There are many variations on Elena’s story in Love. What remains consistent in all of them are the dynamics of exchange. As with many discussions around agency in sex work, the women of Sosúa are actively looking to use their bodies to their ends. It is not a survival strategy, but an advancement strategy. Elena’s earnings are not reinvested in herself but in her family, specifically her children. (This becomes a severe point of critique later from Elena toward another woman: she does not save money to secure her child’s future but spends money on clothing.) Brennan advances the narrative that sex work can be a choice to sell one’s body. But these women are selling more than that. They are manufacturing and selling an experience where tourists can come to Sosúa and pretend that they are wealthy and renown. While any number of goods and services might be out of reach for them in Europe, in Sosúa very little is off limits. They also find familiarity on return trips within the smallness of the locale that is Sosúa. Bartenders and natives know them. They are celebrity, and eventually they may come to be locals. Both sides draw on stereotypes to fuel the exchange of sex for money. The exoticness of brown skin is conflated with sexual prowess, and while foreigners may use this as a justification for buying sex overall, Sosúa sex workers deploy it as means to further their trade. 

Sex tourists who settle in Sosúa and build lives with the women they once paid for sex are constructing a world for themselves in the image of what they believe the Caribbean is. This is evident in the reason that Jurgen initially gives for moving to Sosúa: it is a retirement of sorts. He claims he does not need to work as much as he does in Germany to get by and it’s a more pleasant and relaxed lifestyle. Long sunny days where he can spend much of that time in a bar rather than engaged in the more traditional work is appealing. In this imagined world of relaxation and with the perceived absence of traditional lifestyle obligations, women like Elena have a part to play in keeping the fabric of illusion intact. Similarly, the world they construct with the support of sisters and mothers, and sometimes husbands and boyfriends, may help propel their agency and control against a globalized expectation that they are commodities.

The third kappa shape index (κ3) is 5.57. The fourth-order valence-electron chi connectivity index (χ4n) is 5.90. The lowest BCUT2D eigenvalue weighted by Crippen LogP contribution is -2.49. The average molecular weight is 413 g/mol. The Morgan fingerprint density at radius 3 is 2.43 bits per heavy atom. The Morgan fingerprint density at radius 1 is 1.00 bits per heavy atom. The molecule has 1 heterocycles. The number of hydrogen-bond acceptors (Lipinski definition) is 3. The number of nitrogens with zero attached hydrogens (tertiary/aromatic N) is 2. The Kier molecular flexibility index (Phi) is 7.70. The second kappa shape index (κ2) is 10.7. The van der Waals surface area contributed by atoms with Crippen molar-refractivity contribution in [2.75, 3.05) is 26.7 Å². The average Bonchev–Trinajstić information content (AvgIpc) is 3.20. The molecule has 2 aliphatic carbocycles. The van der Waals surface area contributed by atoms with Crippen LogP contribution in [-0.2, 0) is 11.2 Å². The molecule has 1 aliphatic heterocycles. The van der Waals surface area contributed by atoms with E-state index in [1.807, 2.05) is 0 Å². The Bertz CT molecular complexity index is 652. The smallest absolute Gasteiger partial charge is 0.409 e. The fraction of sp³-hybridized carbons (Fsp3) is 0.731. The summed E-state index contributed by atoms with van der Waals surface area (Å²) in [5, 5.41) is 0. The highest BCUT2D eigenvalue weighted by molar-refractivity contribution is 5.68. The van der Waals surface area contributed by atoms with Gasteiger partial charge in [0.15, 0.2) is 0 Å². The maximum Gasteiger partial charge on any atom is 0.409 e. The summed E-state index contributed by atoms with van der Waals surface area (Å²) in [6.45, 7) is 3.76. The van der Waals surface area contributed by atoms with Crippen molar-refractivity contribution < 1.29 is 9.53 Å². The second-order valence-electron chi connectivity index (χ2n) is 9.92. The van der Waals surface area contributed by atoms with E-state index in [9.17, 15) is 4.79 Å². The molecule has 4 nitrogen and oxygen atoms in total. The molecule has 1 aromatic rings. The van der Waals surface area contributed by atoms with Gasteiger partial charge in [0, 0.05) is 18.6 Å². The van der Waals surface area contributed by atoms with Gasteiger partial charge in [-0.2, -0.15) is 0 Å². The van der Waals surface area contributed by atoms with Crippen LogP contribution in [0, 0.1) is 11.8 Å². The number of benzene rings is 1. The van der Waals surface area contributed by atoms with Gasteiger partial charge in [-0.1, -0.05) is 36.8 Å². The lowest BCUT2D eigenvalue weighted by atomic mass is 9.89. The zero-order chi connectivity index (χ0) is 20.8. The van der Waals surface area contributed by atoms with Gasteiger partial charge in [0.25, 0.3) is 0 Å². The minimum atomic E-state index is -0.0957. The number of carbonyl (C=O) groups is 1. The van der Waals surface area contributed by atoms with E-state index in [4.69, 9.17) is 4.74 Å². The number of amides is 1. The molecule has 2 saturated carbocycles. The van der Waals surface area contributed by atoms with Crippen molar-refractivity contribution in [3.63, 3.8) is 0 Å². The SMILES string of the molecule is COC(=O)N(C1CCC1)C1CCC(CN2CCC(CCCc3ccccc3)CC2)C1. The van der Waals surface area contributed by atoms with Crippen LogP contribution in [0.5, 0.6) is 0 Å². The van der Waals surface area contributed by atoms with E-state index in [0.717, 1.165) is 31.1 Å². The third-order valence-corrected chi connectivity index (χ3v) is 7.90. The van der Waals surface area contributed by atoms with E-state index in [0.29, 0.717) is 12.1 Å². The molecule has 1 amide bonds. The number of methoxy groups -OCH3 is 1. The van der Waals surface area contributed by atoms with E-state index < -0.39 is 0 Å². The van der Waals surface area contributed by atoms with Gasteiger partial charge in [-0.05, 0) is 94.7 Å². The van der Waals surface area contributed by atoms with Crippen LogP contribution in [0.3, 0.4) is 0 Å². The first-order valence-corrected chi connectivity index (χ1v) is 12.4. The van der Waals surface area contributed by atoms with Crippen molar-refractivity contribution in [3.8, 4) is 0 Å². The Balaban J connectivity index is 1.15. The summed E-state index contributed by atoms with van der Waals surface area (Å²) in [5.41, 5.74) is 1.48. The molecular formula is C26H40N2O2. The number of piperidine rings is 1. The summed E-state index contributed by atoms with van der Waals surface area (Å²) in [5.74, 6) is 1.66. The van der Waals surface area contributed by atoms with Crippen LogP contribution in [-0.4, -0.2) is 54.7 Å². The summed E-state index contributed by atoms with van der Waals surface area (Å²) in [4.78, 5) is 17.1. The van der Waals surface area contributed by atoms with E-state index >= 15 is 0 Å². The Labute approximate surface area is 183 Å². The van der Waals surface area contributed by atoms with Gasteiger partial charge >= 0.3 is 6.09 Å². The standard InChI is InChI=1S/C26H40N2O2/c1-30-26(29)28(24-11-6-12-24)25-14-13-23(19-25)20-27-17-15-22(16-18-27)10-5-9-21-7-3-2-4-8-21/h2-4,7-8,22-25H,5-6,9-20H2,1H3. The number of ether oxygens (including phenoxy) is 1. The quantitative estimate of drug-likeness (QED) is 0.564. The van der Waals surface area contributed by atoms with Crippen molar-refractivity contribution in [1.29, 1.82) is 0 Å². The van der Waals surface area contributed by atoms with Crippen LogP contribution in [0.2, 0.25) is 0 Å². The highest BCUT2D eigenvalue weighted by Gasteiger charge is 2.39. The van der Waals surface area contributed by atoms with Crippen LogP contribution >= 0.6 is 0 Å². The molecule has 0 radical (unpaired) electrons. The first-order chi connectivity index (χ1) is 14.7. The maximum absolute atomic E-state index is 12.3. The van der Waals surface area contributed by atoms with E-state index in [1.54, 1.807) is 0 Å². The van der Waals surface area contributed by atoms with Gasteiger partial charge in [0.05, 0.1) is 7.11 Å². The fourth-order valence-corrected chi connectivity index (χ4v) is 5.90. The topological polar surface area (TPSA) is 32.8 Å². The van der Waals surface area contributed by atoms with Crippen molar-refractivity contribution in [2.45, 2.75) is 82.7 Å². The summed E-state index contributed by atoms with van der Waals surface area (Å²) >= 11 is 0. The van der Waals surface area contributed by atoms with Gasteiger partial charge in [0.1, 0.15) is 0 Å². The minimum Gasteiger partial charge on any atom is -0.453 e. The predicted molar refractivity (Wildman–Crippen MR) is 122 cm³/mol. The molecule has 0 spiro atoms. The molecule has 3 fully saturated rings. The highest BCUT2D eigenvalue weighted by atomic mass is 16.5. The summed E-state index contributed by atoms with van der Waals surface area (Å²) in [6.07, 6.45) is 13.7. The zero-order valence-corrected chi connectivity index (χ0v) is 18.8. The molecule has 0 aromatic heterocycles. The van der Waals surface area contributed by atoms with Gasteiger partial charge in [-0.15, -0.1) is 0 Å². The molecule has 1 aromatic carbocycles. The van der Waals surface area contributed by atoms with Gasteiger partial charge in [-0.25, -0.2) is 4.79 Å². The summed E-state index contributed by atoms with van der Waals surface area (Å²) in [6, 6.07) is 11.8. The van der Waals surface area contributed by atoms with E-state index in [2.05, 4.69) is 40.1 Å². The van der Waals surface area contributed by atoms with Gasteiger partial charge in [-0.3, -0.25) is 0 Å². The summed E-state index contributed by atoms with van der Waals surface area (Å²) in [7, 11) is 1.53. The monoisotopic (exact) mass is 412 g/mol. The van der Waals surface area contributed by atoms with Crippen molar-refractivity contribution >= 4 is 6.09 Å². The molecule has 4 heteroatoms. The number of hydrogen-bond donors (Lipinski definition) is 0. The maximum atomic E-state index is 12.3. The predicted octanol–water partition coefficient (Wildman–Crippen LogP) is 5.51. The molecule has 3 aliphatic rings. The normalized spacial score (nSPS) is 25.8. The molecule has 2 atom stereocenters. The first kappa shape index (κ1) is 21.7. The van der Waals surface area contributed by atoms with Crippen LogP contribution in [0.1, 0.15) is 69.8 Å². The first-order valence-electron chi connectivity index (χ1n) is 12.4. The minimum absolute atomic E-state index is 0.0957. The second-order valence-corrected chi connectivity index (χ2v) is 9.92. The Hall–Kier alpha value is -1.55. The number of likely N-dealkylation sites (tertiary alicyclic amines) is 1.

There are moments in this dynamic when the power differential can shift. We se this with Elena who leverages her relationship with Jurgen to lift her family above poverty, even temporarily. And later when she determines a means of supporting her family away from sex work. The sellers are claiming something for themselves in what they ask for payment. Despite marriages por residencia, love (and familial obligation) has a great deal to do with the decisions these women make. Mari, a friend of Elena who works with her in bar, is positioned at the intersection of these narratives. She leaves her German partner Claus, and he follows her back to Sosúa. And while she maintains she does not love him, she cannot deny the benefits for her daughter. She holds a fair amount of power in this relationship—she openly flirts with her patrons and is allegedly seeing another man. All of this, to some degree, happens because Clause permits it, but it interesting and significant that she feels that can do this at all. We do not get closure on her situation, but are left with the idea that love and needs can exact measured and strategic responses that may never be fully understood on the individual level.

Have you read What’s Love Got to Do With It? Comments have been disabled on Anthropology in Practice, but you can always join the community on Facebook.

Also in this series:

Patterns of Culture


The Lost City of Z: A Tale of Deadly Obsession in the Amazon

Blue Jeans—The Art of the Ordinary

The Illegal Trade of Twine